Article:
In this paper we suppose that the word used by Ibn cAbdūn was ‘trade’ and not ‘guild’. To confirm this supposition we concentrate on Gabrieli’s translation; this one does not use the word ‘guild’, which can be verified by reading his paragraphs transcribed in the footnotes. Additionally, we can regard the information provided by Bosch, who says that Ibn cAbdūn uses the word ṣinā‘a, which means trade, and he never uses sinf (not even its plural asnāf), a word which, without being equivalent to guild, alludes to an «associative corporation of people of the same trade or industry of craft.»36
      From all this reasoning, we conclude that in the reality of that time in Seville the guilds were not established given that these are not outlined by their functions in the treatise by Ibn cAbdūn. The mentions of the ‘guilds’ that appear in the Spanish translation of his isba handbook are generic, inexpressive and forced; ‘guild’ is used with its meaning of trade and arts and crafts, and there is no reference to a trade organization.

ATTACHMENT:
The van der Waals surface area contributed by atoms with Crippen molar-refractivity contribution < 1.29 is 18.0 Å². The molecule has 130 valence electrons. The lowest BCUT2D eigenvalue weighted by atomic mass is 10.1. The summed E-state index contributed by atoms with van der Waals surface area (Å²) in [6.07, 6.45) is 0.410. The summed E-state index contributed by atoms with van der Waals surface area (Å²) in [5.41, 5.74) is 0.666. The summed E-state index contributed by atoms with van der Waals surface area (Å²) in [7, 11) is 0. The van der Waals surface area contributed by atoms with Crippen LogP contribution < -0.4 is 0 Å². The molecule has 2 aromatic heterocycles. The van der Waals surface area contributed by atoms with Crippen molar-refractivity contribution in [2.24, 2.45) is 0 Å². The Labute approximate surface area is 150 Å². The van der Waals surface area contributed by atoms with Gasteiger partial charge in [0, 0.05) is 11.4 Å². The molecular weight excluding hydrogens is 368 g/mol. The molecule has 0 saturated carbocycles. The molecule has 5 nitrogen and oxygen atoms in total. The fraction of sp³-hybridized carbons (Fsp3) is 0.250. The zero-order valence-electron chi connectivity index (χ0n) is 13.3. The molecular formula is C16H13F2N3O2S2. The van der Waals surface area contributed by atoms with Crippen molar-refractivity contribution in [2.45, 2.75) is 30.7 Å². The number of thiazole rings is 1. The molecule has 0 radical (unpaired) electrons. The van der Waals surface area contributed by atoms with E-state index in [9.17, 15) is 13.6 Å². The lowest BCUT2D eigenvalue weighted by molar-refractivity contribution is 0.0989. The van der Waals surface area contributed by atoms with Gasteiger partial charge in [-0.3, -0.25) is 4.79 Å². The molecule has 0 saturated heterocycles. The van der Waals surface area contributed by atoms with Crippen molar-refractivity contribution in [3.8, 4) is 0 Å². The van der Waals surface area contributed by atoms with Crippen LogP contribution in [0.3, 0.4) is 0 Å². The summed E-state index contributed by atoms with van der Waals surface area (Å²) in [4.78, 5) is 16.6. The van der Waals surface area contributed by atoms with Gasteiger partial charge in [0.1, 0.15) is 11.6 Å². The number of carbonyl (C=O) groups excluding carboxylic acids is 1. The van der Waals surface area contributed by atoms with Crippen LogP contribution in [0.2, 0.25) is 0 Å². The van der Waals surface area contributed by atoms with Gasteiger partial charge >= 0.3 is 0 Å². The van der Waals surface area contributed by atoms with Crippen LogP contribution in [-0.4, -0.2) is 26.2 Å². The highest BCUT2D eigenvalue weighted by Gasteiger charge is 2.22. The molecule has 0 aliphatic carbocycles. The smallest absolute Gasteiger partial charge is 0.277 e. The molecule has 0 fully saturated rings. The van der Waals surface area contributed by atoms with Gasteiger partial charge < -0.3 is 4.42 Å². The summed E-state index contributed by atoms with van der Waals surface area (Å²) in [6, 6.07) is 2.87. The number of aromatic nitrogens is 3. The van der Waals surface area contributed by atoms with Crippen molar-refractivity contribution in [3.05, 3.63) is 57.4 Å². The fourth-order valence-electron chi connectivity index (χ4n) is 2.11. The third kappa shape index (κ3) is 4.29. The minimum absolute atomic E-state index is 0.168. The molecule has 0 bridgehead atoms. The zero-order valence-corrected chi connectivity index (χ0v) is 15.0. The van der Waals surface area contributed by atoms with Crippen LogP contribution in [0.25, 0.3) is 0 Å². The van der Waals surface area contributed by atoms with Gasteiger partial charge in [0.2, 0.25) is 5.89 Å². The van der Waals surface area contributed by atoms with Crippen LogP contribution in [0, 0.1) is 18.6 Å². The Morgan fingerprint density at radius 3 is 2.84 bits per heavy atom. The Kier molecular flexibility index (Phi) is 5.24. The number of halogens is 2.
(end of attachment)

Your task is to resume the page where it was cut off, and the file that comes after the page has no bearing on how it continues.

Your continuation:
5. Analysis of the guilds according to the functions of the amīn

      In the Spanish translation of Ibn cAbdūn’s text, a personage linked to the guilds, the alamín [amīn in Arabic], is mentioned on many occasions. Such a person is also called, in an indistinct way, ‘syndic’ by the translator. First of all, the word amīn lacks meaning for those unfamiliar with Arabic lexicon. Its meaning would have to be interpreted by every individual reader from the context of the functions assigned to the personage. However, the juxtaposition of syndic (for amīn = faithful, fiduciary) and guild (for ṣinā‘a = craft, trade) turns out to be understandable since intuitively syndic is associated with an individual designated in a corporation to guard over its interests. The question lies in whether syndic is a correct translation of amīn.